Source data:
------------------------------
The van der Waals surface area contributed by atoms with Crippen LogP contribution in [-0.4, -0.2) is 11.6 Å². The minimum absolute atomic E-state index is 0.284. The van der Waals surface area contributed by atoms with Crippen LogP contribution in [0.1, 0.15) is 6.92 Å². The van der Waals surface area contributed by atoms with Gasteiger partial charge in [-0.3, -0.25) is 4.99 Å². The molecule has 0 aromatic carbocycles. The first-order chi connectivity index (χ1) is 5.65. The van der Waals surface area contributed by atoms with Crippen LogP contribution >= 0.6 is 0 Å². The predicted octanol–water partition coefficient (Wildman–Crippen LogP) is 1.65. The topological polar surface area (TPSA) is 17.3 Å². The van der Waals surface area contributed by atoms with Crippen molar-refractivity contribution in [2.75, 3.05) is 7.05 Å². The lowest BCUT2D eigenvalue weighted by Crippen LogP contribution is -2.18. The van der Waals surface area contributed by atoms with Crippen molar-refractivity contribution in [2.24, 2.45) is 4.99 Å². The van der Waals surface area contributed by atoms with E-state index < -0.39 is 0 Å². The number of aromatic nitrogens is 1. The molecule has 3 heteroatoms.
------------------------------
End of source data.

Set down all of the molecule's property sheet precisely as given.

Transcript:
The van der Waals surface area contributed by atoms with Crippen LogP contribution in [-0.4, -0.2) is 11.6 Å². The minimum absolute atomic E-state index is 0.284. The van der Waals surface area contributed by atoms with Crippen LogP contribution in [0.1, 0.15) is 6.92 Å². The van der Waals surface area contributed by atoms with Gasteiger partial charge in [-0.3, -0.25) is 4.99 Å². The molecule has 0 aromatic carbocycles. The first-order chi connectivity index (χ1) is 5.65. The van der Waals surface area contributed by atoms with Crippen LogP contribution >= 0.6 is 0 Å². The predicted octanol–water partition coefficient (Wildman–Crippen LogP) is 1.65. The topological polar surface area (TPSA) is 17.3 Å². The van der Waals surface area contributed by atoms with Crippen molar-refractivity contribution in [2.75, 3.05) is 7.05 Å². The lowest BCUT2D eigenvalue weighted by Crippen LogP contribution is -2.18. The van der Waals surface area contributed by atoms with Crippen molar-refractivity contribution in [2.24, 2.45) is 4.99 Å². The van der Waals surface area contributed by atoms with E-state index < -0.39 is 0 Å². The number of aromatic nitrogens is 1. The molecule has 3 heteroatoms.